3 Tips for Staying Healthy as You Return to Your Workplace

May 3, 2021 - Katie McCallum

To help reduce the spread of COVID-19, many of us have been working from home for the last year. But as more and more people get vaccinated, you may find yourself returning to your workplace.

Wearing a mask and social distancing are still important — even for those who are vaccinated — but you may be wondering if there are any extra precautions you should take as you return to work.

Here are three tips for staying healthy while working in an office during the ongoing COVID-19 pandemic:

1. Keep your distance and avoid gathering in groups

The most likely way for COVID-19 to spread is from person-to-person — primarily between people who come into close contact with one another (Related: Social Distancing: How Far Is 6 Feet, Anyway?). And keep in mind, an infected individual can be asymptomatic but still contagious.

This means that social distancing is just as important now as it was when the COVID-19 pandemic began, even if you're vaccinated. While COVID-19 vaccines provide strong protection from severe illness, we are still learning just how effective these vaccines are at reducing transmission and against each of the COVID-19 variants currently circulating

Tips for social distancing in the workplace:

  • Redesign conference-room seating to ensure six feet of distance can be maintained between meeting attendees
  • Avoid congregating in the breakroom and consider eating at your desk
  • Utilize teleconference tools at your work desk for large meetings
  • Avoid crowded elevators and elevator banks by waiting for a less crowded elevator or taking the stairs

In addition, be sure you're wearing your mask.

2. Know the frequently touched office surfaces where germs may be hiding

Surface-to-person transmission isn't the primary way COVID-19 spreads, but — just as an infected person releases respiratory droplets that have the potential to infect people nearby — infectious respiratory droplets can also contaminate nearby surfaces. This means it may be possible to get COVID-19 by touching a contaminated surface and then touching your eyes, nose or mouth.

Frequently washing your hands and avoiding touching your face throughout the day can help limit your risk of getting sick, but so can limiting your contact with surfaces commonly touched by many people throughout your office.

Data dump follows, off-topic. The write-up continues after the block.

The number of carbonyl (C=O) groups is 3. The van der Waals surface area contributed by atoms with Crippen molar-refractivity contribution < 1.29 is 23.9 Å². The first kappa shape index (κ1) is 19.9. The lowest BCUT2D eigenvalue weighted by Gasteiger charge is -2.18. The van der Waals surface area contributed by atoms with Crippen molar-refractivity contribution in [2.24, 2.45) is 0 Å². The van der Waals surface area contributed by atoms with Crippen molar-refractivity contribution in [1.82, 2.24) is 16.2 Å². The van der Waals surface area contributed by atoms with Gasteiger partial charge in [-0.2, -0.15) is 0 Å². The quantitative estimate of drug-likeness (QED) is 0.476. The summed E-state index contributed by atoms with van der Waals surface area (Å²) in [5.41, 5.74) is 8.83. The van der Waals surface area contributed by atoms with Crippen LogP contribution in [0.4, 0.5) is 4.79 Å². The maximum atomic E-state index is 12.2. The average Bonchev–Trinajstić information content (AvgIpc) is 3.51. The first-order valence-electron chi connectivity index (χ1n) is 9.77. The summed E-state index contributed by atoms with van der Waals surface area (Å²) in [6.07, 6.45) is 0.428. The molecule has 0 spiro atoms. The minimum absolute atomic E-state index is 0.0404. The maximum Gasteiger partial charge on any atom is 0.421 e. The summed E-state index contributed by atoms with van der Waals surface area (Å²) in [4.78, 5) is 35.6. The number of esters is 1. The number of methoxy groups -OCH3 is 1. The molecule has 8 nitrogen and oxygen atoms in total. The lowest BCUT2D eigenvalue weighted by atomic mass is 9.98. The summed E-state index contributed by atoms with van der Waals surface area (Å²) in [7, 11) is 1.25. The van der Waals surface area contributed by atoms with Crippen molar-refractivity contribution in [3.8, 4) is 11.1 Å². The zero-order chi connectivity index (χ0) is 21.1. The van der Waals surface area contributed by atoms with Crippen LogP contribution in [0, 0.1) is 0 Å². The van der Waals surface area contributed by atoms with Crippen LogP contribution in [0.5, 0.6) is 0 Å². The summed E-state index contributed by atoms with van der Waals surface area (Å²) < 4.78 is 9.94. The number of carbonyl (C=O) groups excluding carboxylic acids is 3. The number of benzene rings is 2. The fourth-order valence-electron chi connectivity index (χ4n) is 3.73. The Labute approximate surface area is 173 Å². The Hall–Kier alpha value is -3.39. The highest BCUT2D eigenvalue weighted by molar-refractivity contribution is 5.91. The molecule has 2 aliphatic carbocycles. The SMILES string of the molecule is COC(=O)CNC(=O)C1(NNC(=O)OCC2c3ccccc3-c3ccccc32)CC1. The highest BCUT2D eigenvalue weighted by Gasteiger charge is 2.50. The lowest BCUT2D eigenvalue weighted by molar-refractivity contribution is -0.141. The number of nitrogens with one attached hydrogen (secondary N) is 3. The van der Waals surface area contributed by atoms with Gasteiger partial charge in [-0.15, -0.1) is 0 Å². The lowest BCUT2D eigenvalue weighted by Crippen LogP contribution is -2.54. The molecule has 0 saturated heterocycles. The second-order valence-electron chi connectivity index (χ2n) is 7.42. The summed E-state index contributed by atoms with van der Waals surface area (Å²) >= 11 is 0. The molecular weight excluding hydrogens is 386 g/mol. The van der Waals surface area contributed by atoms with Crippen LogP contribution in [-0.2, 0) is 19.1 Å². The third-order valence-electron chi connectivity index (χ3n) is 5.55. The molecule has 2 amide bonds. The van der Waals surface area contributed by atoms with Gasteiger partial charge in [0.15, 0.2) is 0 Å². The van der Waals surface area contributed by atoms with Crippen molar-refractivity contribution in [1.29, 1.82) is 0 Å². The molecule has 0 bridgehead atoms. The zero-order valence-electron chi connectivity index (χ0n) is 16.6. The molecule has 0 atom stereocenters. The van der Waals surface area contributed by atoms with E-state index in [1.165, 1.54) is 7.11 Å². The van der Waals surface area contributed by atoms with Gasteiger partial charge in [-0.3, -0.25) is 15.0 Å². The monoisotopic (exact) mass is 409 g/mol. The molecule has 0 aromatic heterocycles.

High-touch office surfaces include:

  • Door handles
  • Elevator buttons
  • Coffee stations and water coolers
  • Microwaves and refrigerators
  • Counters and tables in the break room
  • Vending machines
  • Printers and fax machines

After touching these common surfaces, consider washing your hands or using alcohol-based hand sanitizer.

3. Be upfront with your questions and concerns

Just as the day-to-day stress of a job can take its toll, the concern of returning to work during a pandemic can lead to stress that affects your motivation, productivity and overall mental health. One of the best ways to reduce your anxiety about returning to work is to get your questions answered.

Ask your manager the following:

  • Will all employees and guests be required to wear a mask?
  • How will social distancing be enforced throughout the office?
  • What new disinfection and cleaning protocols have been put in place?
  • Will policies be adjusted to further encourage employees to stay home if sick?
  • What's the procedure for identifying and isolating someone who comes to work sick?

In addition, if you're more vulnerable to serious COVID-19 illness, you may want to consider letting your manager know. You and your manager can talk through the extra precautions you'll need to take, as well as whether there's the potential for you to work during hours that are less busy or continue to work from home.

Lastly, if you're a manager, make sure you're being proactive about having conversations with your employees about their concerns.


Concerned you may have COVID-19?

  • If you're experiencing COVID-19 symptoms, you can speak to a Virtual Urgent Care provider 24/7. The provider will help you determine if testing is needed and advise you on where you should go.
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